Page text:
Cycling the Countries of the middle east: the kindness of strangers and the desperation of refugee camps

The writer is travelling through the region by bicycle trying to understand what lies beyond the bloody headlines

Im very much of the Ranulph Fiennes school of thought: plod eternally and take one step at a time . I began my trip on 29 July last year from my flat in London. Ive now attained it to Jordan, via France, Switzerland, Italy, Slovenia, Croatia, Bosnia, Montenegro, Albania, Serbia, Kosovo, Bulgaria, Turkey and Lebanon. Still to come are Egypt, Sudan, Oman, the UAE and Iran. I have no idea where Id be today without men with trucks . My biggest days cycling was a 125 km schlepp to a Bulgarian ghost town called Matochina( population two ). It concluded with a puncture on a pitch-black country lane just as the jackals started to howl. I supposed Id end my days as some crass horror movie charade but was saved by a kind human with a truck. He took me to a guesthouse, where I was resuscitated with tripe soup and a pint of Johnnie Walker.

I was itching for adventure, and cycling seemed ideal . On a motorcycle, you dont speed from one destination to the next, but explore all the fissures in between, where normal, everyday life happens. People want to look after you, as they assume youre in need of food, shelter or a few extra marbles, so you often share an intimacy denied to others.

Cycling

Cycling over the Prokletije mountain range on the way to Turkey

My reasons for doing the journey were both professional and personal. As a journalist, I wanted to turn freelance and specialise in the Countries of the middle east, so I was keen to understand the region better: its fascinating and often misconstrue. Countries tend to be identified in terms of state policy and spasmodic newsworthy events so Tehran becomes a hotbed of fanaticism, Beirut full of bomb explosions. Yet Iranians are perhaps the most westernised of all Middle Eastern people, and Beirut is basically a party town.

I havent yet met a single Muslim with even a hint of empathy for Isis. And Ive met hundreds, from across the social and economic spectrum. Most hate the jihadists and Bashar al-Assad in equal measure. I expended Christmas with a group of Syrian activists, CCSD, who urgently tried to convey the message that the original values of the revolution liberty, democracy, equality are still very much alive for most Syrians.

I visited a Syrian refugee camp in Harmanli, Bulgaria, after nearby residents smuggled me inside. The conditions were appalling: bathrooms flooded and rat-infested; bedrooms overcrowded. In Lebanons Bekaa Valley, where camps are illegal, it was even worse. But most shocking were the Palestinian camps in Lebanon. Palestinians have lived there for decades, but still have almost no rights. The camps were makeshift shanty towns, damp, dirty and overpopulated. And the situation is worsening by the day thanks to funding cuts.

Rebecca

Christmas was expended with Syrian activists from CCSD, are stationed in Gaziantep, Turkey
Im a white, middle-class English speaker with a huge supporting network, and Im here by choice . Yet I still find rocking up alone in a totally alien place overwhelmingly nerve-wracking. What it must be like for refugees with no help and no way out I have no idea. You must need phenomenal strength.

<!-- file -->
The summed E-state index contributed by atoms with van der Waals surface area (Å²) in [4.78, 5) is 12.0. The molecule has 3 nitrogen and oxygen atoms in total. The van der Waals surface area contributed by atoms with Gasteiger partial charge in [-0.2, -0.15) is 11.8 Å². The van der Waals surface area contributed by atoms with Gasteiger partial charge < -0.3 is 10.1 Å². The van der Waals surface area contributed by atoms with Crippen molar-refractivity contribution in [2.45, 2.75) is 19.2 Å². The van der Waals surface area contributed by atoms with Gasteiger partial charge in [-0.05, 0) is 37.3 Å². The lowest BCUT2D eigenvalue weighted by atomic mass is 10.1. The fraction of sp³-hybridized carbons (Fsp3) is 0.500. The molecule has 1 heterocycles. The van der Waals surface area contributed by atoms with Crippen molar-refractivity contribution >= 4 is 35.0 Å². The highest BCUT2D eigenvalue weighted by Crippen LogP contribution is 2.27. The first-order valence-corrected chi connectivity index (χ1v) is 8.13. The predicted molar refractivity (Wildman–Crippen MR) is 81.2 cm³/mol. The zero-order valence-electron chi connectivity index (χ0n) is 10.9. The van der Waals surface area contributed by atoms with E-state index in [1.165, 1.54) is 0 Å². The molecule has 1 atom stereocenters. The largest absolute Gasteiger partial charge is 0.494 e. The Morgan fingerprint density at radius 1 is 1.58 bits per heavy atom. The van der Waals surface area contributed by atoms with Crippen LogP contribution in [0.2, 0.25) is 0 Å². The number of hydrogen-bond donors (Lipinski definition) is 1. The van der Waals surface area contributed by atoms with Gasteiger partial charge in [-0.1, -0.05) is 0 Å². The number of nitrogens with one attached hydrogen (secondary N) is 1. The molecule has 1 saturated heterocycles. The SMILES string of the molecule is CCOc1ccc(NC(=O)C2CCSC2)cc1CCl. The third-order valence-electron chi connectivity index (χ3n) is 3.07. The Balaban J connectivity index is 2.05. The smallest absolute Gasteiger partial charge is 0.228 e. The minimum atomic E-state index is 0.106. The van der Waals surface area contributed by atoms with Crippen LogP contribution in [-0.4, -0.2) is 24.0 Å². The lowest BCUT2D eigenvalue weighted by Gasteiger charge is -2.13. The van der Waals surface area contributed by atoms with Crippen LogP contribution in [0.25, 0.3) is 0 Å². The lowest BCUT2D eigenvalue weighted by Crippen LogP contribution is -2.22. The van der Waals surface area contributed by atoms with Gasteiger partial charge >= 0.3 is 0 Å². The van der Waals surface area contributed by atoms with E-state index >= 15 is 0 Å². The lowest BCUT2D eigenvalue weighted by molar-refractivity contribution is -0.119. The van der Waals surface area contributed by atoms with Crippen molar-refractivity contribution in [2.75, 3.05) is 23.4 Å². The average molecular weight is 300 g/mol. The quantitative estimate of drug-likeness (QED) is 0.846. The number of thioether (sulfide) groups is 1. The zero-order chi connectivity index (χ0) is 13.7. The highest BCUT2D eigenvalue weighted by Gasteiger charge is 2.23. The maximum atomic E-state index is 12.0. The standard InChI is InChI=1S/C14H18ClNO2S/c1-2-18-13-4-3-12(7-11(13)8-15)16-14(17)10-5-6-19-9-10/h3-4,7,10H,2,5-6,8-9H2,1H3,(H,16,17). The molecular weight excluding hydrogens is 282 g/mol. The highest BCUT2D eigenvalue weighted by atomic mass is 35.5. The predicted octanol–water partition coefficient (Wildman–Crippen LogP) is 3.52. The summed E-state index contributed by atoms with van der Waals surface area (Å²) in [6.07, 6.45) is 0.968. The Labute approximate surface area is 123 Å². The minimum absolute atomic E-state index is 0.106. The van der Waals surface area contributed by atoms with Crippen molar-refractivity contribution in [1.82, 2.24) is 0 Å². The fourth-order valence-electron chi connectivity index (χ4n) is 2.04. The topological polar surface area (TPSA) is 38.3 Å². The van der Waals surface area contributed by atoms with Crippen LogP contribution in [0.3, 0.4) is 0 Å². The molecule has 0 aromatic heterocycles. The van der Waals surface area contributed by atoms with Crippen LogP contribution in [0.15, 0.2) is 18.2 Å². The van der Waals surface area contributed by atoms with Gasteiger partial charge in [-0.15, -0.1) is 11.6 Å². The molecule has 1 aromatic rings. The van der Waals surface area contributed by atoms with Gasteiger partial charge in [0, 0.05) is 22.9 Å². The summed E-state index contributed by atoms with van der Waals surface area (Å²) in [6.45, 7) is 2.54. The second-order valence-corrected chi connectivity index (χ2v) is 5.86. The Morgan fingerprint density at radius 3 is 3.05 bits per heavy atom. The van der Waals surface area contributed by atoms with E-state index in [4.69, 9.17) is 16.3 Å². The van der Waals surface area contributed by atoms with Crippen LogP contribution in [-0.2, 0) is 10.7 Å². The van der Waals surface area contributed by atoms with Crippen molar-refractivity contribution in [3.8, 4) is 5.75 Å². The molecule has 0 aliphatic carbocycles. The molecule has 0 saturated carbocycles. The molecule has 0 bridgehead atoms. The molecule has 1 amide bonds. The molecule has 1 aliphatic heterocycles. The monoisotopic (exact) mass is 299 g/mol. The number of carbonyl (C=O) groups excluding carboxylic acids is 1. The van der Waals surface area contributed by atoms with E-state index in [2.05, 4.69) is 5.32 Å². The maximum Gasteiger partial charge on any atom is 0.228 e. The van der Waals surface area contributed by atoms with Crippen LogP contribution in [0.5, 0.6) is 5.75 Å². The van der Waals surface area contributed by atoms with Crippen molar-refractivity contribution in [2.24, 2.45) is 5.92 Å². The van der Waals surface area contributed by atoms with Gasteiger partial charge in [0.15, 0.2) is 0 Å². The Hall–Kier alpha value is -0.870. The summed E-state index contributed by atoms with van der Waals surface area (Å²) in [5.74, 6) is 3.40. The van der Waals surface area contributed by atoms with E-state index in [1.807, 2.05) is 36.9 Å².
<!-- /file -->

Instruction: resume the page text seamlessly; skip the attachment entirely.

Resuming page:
Turkey stole my heart not to mention my belly . From day one, strangers fed, housed and pampered me. A human in a truck even stopped simply to give me a satsuma. Elsewhere, the Zelenkovac Ecological Movement( with art, music, accommodation and food) in Bosnia was a treasure, along with Koprivshtitsa, a historic Bulgarian town in the Sredna Gora mountains.

Cycling

Cycling the Taurus range in Turkey
At one point in France I was so depleted I faked a twisted ankle to hitch a ride . It took me about a month to start feeling fit. My thighs began getting bigger around the Balkans and are now reasonably terrifying. Theyll likely soon need separate passports. My craving is extraordinary . I recently impressed my friends son by devouring six Weetabix in a matter of seconds, and could easily have eaten more. Turkey was particularly dangerous as I adore kebabs, and being surrounded by socially acceptable doner meat felt like some kind of a dream.

Puncture

A puncture in -3C ice-fog near the tiny Turkish village Ovacik, simply north of the Taurus mountains

Most male attention has been relatively harmless so far . The one exception was in Harmanli, Bulgaria. A Kurdish refugee misunderstood my journalistic interest in his situation as something more and became drunk and pushy when spurned. After following me back to my hotel, he screamed, Ill kill you and have sex with you! in that somewhat macabre order and subsequently then lashed out at a couple of hotel staff and got arrested. He was the exception, however. Emotional highs and lows arrive thick and fast on the road . I miss my boyfriend, family and friends staggeringly, and it can get very lonely and tiring. You are constantly faced with new people, problems and situations, and can rarely relax. But that is of course the great joy of the journey too, and the exhilaration both mental and physical is addictive. In many styles, for me, its what life is all about.

People want things to be cosy and familiar . Escapade means stepping outside your convenience zone, exposing yourself to ideas that might destabilise this neat, predictable world. But I tell espouse the ailment! Its where the best bits of life are hiding.

Follow Rebeccas journey at thebicyclediaries.co.uk and @reo_lowe

Read more: www.theguardian.com

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